10. I have no problem being a prick. I'd answer him: "I don't know dude, I haven't seen you make anything within 5 feet all day."
  11. Without knowing the full story, it's probably best not to assume anything. We have enough of that going on already these days. For instance... Dad and I went golfing every now and then after his heart attack and hip replacement. I knew how hard it was on him because I'd see him AFTER the round and notice how difficult it was for him to get out of bed for the next couple of days. I learned my lesson, and decided since he had too much pride to ask for the handicap flag, I'd ask for it and I would be his driver for the day, trying to do my part in making sure his round was as non
  12. I never claimed there was a danger that knowledgeable golfers would buy the product. My concern was that golfers who are just learning the game, who watch the golf channel to learn about the game (much as I watched every golf show I could find when I was learning the game), who trust that the fine folks at The Golf Channel wouldn't advertise products that aren't USGA compliant, and subsequently purchase the products thinking that they're allowed to use them on a regular basis. The problem isn't golfers who know what they're doing. It's golfers who are just learning the game who are be
  13. Well, you're right about that. I hadn't considered (and have a little trouble accepting) that we're such a small minority. If you're right, and we are, then all of those complaints about rules changes (whether it's grooves or anchored strokes) have absolutely no more weight than my complaint about advertising. If you're right, then the PGA of America's argument that rules changes would somehow affect people's interest in the game is entirely unfounded. If you're right, then the statements we heard from pros are illogical about how banning an anchored stroke even for recreational golfers wo
  14. Rusty, I'm with you. I realize there are those who are so cynical that they would disagree. But brand confidence is what makes money. Yes, people are "just" protecting their brand because it leads to increased profits in the long run, but WHY they do it isn't as important to me. The fact that the Golf Channel is neglecting their brand is sad. I stopped my Golf Digest subscription a long time ago because the number of advertisements (and those stupid ad cards that make flipping pages impossible) began to overtake the number of articles and useful material. At least when I watch TV I only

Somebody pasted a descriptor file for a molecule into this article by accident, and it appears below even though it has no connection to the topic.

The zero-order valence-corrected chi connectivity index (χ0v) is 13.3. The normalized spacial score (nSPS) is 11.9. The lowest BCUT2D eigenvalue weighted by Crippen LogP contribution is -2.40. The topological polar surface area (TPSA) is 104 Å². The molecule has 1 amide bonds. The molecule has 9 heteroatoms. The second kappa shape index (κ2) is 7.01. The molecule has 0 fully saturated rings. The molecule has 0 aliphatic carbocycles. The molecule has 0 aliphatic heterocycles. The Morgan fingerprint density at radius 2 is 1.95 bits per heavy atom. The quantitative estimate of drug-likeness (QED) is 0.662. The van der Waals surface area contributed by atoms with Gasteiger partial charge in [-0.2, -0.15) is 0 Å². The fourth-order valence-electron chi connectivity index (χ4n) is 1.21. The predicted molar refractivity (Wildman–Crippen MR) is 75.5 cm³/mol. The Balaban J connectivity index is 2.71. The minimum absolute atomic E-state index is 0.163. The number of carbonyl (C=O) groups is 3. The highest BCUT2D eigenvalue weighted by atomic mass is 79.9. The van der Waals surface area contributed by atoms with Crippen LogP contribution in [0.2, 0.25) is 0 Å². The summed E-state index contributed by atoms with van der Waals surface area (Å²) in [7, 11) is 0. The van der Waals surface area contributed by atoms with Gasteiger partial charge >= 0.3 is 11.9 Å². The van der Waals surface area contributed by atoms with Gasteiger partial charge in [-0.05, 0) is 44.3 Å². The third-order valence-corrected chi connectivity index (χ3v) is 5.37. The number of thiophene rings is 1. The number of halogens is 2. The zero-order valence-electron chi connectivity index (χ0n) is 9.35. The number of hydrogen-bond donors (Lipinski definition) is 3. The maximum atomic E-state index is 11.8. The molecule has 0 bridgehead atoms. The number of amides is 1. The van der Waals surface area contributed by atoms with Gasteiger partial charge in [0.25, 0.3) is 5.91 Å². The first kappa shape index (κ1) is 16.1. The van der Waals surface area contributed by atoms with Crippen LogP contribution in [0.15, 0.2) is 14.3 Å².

15. Okay, so I'm watching Golf Channel and maybe it's been going on for a while and I just didn't notice, but I saw an ad for a blatantly illegal product and it kind of surprised me. The product is called SliceAway and it's a substance you put on the face of your clubs to minimize spin. Has the Golf Channel been doing this for a while and I just didn't notice before now? I mean there's not even a disclaimer anywhere in the ad stating it doesn't conform to USGA guidelines. If it were MY channel, I'd at least require THAT much before putting their ad in the middle of my Preside
  • Create New...

Important Information

Welcome to TST! Signing up is free, and you'll see fewer ads and can talk with fellow golf enthusiasts! By using TST, you agree to our Terms of Use, our Privacy Policy, and our Guidelines.

The popup will be closed in 10 seconds...